Mapai Wins in Israel Elections; General Zionists Suffer Serious Loss
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Mapai Wins in Israel Elections; General Zionists Suffer Serious Loss

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Premier David Ben-Gurion and his Mapai party drove today to an impressive victory in Israel’s elections to the fourth Knesset.

The moderately Socialist party which has held power in Israel in a succession of coalition governments since 1948, increased its percentage of the total vote and won at least six and possibly as many as nine additional seats in the new Parliament, giving it a minimum of 46 as compared to 40 in the old Knesset. In addition, Premier Ben-Gurion could count on three more seats won by the Mapai-sponsored Arab parties.

The Mapai surge checkmated the Herut party’s drive to power. The right-wing party apparently won two additional seats, bringing its total in the new Parliament to 17, but it failed to make any appreciable increase in the proportion of the vote it captured.

The middle-of-the-road General Zionist or Free Enterprise Party took the worst beating of the election. It won slightly more than six percent of the vote and lost an estimated five of the 13 seats it had held. The left-wing Achdut Avodah party also suffered losses and will have seven or eight seats as compared to ten in the last Parliament. The Communist Party, polling about 2. 8 percent of the vote, will have three seats in the new Knesset as compared to six in the last.

The left-wing Mapam party, polling 7-2 percent of the vote, actually fell behind its showing in the last general elections but managed to keep its nine seats. None of the splinter parties–the North African settlers list headed by David Ben Haroush, the Bundists or the communal lists–managed to win one percent of the vote.

Along with Mapai, the Religious party and the Progressive party could claim success today. The National Religious party, composed of Mizrachi and Hapoel Hamizrachi, won 9. 9 percent of the votes and was sure at least to retain its 11 seats. The Progressive party received 4. 6 percent of the vote and was slated to increase its representation from five to six.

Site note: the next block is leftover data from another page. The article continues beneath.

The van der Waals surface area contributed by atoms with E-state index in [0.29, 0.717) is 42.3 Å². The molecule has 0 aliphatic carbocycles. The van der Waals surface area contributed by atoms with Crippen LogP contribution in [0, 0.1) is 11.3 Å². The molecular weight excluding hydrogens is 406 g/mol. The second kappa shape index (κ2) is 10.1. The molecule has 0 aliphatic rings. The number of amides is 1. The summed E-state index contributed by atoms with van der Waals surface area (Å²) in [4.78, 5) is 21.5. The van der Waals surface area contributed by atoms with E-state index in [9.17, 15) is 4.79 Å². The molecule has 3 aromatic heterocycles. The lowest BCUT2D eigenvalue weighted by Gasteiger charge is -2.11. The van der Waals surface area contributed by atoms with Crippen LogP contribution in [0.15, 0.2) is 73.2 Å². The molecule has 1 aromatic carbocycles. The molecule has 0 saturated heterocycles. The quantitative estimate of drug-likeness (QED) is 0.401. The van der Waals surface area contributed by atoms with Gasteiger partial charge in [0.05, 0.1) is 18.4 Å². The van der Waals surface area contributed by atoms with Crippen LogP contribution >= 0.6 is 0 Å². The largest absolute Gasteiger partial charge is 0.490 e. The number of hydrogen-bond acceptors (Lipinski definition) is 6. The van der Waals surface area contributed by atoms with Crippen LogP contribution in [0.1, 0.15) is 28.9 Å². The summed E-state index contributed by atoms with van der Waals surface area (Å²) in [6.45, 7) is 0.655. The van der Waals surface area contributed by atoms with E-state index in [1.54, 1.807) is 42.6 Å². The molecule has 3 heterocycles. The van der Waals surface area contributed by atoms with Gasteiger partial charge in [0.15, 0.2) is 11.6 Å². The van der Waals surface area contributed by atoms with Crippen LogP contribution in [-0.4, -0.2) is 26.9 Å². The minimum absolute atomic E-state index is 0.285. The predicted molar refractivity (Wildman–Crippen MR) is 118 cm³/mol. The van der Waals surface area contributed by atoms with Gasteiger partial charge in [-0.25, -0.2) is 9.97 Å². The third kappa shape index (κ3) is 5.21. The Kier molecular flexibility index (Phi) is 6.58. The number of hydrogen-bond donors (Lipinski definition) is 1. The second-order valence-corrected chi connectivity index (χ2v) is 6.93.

Final composition of the new Knesset had to await counting of the Army vote which was generally expected to follow the general pattern, and readjustment of the party percent ages following elimination of the vote for the dozen or so parties that failed to qualify. This was not expected to alter the overall picture materially and it appeared that Mapai, with its long-time ally, the Progressives, and the pro-Mapai Arabs, could obtain a solid Knesset majority in a coalition embracing the Mapam and Achdut Avodah.


Jubilant Mapai leaders stressed today that the election results considerably strengthened Ben-Gurion’s hand in negotiations for formation of a new coalition. They pointed out, too, that with Mapai’s increased strength, it was not restricted in its choice of coalition partners to the left-wing parties.

However, observers were confident today that the new Government Mr. Ben-Gurion will form will have the same components as before–Mapai, the Progressives, Mapam and the Achdut Avodah. The coalition would control some 70 seats in the 120-man Knesset.

They said that when Mr. Ben-Gurion resumes office at the head of a new Government, with a parliamentary majority at his command, he will act swiftly on a program to prepare Israel for the time when West German reparations cease and United States Government aid diminishes. At the same time, lower European tariffs and a shift of the East-West conflict to the economic field will greatly intensify competition on world markets where Israel must seek expanding sales.

Mr. Ben-Gurion, therefore, is expected to seek a wage freeze and abolition of various hidden subsidies, plus higher customs and taxes which may increase prices on the domestic market. Mapai leaders were understood to consider the increased vote for their party as a mandate for action and their increased strength in the Knesset as freeing them from unite concern over the opposition from left and right to unpopular changes.

Mapai’s success is believed to have been due partly to the development of apprehension among many voters that Herut might become a major factor in Israel political life. The huge General Zionist losses were attributed to internal dissensions, lack of appealing issues and organization and possibly to resentment over the inclusion of the son of the Sepherdic Chief Rabbi in a bid for Oriental votes.

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